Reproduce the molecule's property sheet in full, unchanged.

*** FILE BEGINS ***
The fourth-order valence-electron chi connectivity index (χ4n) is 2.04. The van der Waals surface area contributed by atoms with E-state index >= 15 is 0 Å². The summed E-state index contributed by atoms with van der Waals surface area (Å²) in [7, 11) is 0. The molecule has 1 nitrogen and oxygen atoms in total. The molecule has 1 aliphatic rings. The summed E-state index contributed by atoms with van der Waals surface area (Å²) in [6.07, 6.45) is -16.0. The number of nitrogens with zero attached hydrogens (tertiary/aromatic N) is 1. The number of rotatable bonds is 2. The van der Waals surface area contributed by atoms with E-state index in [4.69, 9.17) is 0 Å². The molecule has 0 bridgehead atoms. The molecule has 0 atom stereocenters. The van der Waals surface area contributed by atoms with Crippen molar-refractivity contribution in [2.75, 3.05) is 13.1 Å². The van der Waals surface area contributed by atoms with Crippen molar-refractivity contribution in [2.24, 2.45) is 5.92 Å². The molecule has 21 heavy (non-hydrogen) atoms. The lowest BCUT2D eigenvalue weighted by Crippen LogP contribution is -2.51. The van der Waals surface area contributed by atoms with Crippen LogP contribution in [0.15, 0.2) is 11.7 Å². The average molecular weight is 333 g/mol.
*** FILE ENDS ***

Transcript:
The fourth-order valence-electron chi connectivity index (χ4n) is 2.04. The van der Waals surface area contributed by atoms with E-state index >= 15 is 0 Å². The summed E-state index contributed by atoms with van der Waals surface area (Å²) in [7, 11) is 0. The molecule has 1 nitrogen and oxygen atoms in total. The molecule has 1 aliphatic rings. The summed E-state index contributed by atoms with van der Waals surface area (Å²) in [6.07, 6.45) is -16.0. The number of nitrogens with zero attached hydrogens (tertiary/aromatic N) is 1. The number of rotatable bonds is 2. The van der Waals surface area contributed by atoms with E-state index in [4.69, 9.17) is 0 Å². The molecule has 0 bridgehead atoms. The molecule has 0 atom stereocenters. The van der Waals surface area contributed by atoms with Crippen molar-refractivity contribution in [2.75, 3.05) is 13.1 Å². The van der Waals surface area contributed by atoms with Crippen molar-refractivity contribution in [2.24, 2.45) is 5.92 Å². The molecule has 21 heavy (non-hydrogen) atoms. The lowest BCUT2D eigenvalue weighted by Crippen LogP contribution is -2.51. The van der Waals surface area contributed by atoms with Crippen LogP contribution in [0.15, 0.2) is 11.7 Å². The average molecular weight is 333 g/mol.